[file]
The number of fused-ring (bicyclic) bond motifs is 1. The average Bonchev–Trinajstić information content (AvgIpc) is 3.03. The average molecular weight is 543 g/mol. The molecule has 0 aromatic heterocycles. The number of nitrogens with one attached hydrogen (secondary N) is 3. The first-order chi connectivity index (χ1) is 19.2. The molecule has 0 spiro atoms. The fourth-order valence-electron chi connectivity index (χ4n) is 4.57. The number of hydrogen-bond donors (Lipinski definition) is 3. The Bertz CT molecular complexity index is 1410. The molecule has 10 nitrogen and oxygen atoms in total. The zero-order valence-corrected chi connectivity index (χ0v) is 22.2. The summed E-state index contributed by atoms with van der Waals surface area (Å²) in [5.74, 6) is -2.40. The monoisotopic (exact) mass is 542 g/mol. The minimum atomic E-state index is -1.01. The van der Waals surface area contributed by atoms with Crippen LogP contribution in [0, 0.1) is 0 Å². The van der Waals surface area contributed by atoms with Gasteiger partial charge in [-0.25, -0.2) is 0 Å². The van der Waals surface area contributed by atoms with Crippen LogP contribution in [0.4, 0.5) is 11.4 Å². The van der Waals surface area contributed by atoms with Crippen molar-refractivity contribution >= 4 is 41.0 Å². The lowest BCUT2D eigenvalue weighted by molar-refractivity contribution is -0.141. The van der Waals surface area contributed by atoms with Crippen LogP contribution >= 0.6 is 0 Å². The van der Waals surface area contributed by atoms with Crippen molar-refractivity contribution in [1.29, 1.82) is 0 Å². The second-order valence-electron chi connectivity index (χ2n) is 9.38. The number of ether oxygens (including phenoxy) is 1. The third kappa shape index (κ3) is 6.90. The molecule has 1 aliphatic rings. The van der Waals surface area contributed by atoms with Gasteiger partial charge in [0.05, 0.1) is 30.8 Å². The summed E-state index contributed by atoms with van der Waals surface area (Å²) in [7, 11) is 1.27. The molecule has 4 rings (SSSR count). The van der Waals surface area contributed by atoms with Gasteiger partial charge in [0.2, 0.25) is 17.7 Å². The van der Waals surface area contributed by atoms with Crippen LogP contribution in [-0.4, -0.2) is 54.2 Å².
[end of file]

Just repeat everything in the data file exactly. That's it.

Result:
The number of fused-ring (bicyclic) bond motifs is 1. The average Bonchev–Trinajstić information content (AvgIpc) is 3.03. The average molecular weight is 543 g/mol. The molecule has 0 aromatic heterocycles. The number of nitrogens with one attached hydrogen (secondary N) is 3. The first-order chi connectivity index (χ1) is 19.2. The molecule has 0 spiro atoms. The fourth-order valence-electron chi connectivity index (χ4n) is 4.57. The number of hydrogen-bond donors (Lipinski definition) is 3. The Bertz CT molecular complexity index is 1410. The molecule has 10 nitrogen and oxygen atoms in total. The zero-order valence-corrected chi connectivity index (χ0v) is 22.2. The summed E-state index contributed by atoms with van der Waals surface area (Å²) in [5.74, 6) is -2.40. The monoisotopic (exact) mass is 542 g/mol. The minimum atomic E-state index is -1.01. The van der Waals surface area contributed by atoms with Crippen LogP contribution in [0, 0.1) is 0 Å². The van der Waals surface area contributed by atoms with Gasteiger partial charge in [-0.25, -0.2) is 0 Å². The van der Waals surface area contributed by atoms with Crippen LogP contribution in [0.4, 0.5) is 11.4 Å². The van der Waals surface area contributed by atoms with Crippen molar-refractivity contribution >= 4 is 41.0 Å². The lowest BCUT2D eigenvalue weighted by molar-refractivity contribution is -0.141. The van der Waals surface area contributed by atoms with Crippen LogP contribution >= 0.6 is 0 Å². The van der Waals surface area contributed by atoms with Crippen molar-refractivity contribution in [1.29, 1.82) is 0 Å². The second-order valence-electron chi connectivity index (χ2n) is 9.38. The number of ether oxygens (including phenoxy) is 1. The third kappa shape index (κ3) is 6.90. The molecule has 1 aliphatic rings. The van der Waals surface area contributed by atoms with Gasteiger partial charge in [0.05, 0.1) is 30.8 Å². The summed E-state index contributed by atoms with van der Waals surface area (Å²) in [7, 11) is 1.27. The molecule has 4 rings (SSSR count). The van der Waals surface area contributed by atoms with Gasteiger partial charge in [0.2, 0.25) is 17.7 Å². The van der Waals surface area contributed by atoms with Crippen LogP contribution in [-0.4, -0.2) is 54.2 Å².